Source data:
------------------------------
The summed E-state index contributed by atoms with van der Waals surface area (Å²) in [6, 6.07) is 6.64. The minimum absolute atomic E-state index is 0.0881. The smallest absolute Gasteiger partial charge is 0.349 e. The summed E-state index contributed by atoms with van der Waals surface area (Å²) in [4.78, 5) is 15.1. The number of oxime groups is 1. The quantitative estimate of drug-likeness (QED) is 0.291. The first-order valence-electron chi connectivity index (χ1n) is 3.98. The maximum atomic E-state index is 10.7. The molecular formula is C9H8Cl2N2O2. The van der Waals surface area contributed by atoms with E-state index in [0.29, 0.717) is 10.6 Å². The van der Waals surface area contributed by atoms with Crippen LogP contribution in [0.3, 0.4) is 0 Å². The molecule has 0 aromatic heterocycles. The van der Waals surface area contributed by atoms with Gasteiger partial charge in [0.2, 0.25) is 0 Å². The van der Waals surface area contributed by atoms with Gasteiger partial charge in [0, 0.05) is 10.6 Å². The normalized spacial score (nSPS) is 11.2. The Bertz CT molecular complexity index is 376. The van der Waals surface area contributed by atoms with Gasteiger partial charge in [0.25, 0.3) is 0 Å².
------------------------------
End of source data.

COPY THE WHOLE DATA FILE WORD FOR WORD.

The summed E-state index contributed by atoms with van der Waals surface area (Å²) in [6, 6.07) is 6.64. The minimum absolute atomic E-state index is 0.0881. The smallest absolute Gasteiger partial charge is 0.349 e. The summed E-state index contributed by atoms with van der Waals surface area (Å²) in [4.78, 5) is 15.1. The number of oxime groups is 1. The quantitative estimate of drug-likeness (QED) is 0.291. The first-order valence-electron chi connectivity index (χ1n) is 3.98. The maximum atomic E-state index is 10.7. The molecular formula is C9H8Cl2N2O2. The van der Waals surface area contributed by atoms with E-state index in [0.29, 0.717) is 10.6 Å². The van der Waals surface area contributed by atoms with Crippen LogP contribution in [0.3, 0.4) is 0 Å². The molecule has 0 aromatic heterocycles. The van der Waals surface area contributed by atoms with Gasteiger partial charge in [0.2, 0.25) is 0 Å². The van der Waals surface area contributed by atoms with Gasteiger partial charge in [0, 0.05) is 10.6 Å². The normalized spacial score (nSPS) is 11.2. The Bertz CT molecular complexity index is 376. The van der Waals surface area contributed by atoms with Gasteiger partial charge in [0.25, 0.3) is 0 Å².